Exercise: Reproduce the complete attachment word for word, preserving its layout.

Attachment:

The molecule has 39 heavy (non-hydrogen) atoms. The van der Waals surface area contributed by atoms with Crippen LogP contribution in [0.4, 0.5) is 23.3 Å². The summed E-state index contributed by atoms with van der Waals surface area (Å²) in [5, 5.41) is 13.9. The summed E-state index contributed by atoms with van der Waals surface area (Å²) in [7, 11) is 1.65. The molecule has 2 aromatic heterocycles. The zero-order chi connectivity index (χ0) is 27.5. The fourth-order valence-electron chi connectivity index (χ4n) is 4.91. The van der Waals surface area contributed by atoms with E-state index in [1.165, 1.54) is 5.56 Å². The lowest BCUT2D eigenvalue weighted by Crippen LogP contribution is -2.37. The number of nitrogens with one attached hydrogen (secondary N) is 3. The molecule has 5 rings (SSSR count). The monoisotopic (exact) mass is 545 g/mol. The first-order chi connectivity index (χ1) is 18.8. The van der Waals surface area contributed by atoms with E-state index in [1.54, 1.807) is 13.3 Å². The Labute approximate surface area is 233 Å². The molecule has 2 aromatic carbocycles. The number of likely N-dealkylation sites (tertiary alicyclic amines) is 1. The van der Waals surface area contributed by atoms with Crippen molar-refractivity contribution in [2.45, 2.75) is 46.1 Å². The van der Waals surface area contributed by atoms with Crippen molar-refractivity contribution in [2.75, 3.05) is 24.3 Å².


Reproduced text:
The molecule has 39 heavy (non-hydrogen) atoms. The van der Waals surface area contributed by atoms with Crippen LogP contribution in [0.4, 0.5) is 23.3 Å². The summed E-state index contributed by atoms with van der Waals surface area (Å²) in [5, 5.41) is 13.9. The summed E-state index contributed by atoms with van der Waals surface area (Å²) in [7, 11) is 1.65. The molecule has 2 aromatic heterocycles. The zero-order chi connectivity index (χ0) is 27.5. The fourth-order valence-electron chi connectivity index (χ4n) is 4.91. The van der Waals surface area contributed by atoms with E-state index in [1.165, 1.54) is 5.56 Å². The lowest BCUT2D eigenvalue weighted by Crippen LogP contribution is -2.37. The number of nitrogens with one attached hydrogen (secondary N) is 3. The molecule has 5 rings (SSSR count). The monoisotopic (exact) mass is 545 g/mol. The first-order chi connectivity index (χ1) is 18.8. The van der Waals surface area contributed by atoms with E-state index in [1.54, 1.807) is 13.3 Å². The Labute approximate surface area is 233 Å². The molecule has 2 aromatic carbocycles. The number of likely N-dealkylation sites (tertiary alicyclic amines) is 1. The van der Waals surface area contributed by atoms with Crippen molar-refractivity contribution in [2.45, 2.75) is 46.1 Å². The van der Waals surface area contributed by atoms with Crippen molar-refractivity contribution in [2.75, 3.05) is 24.3 Å².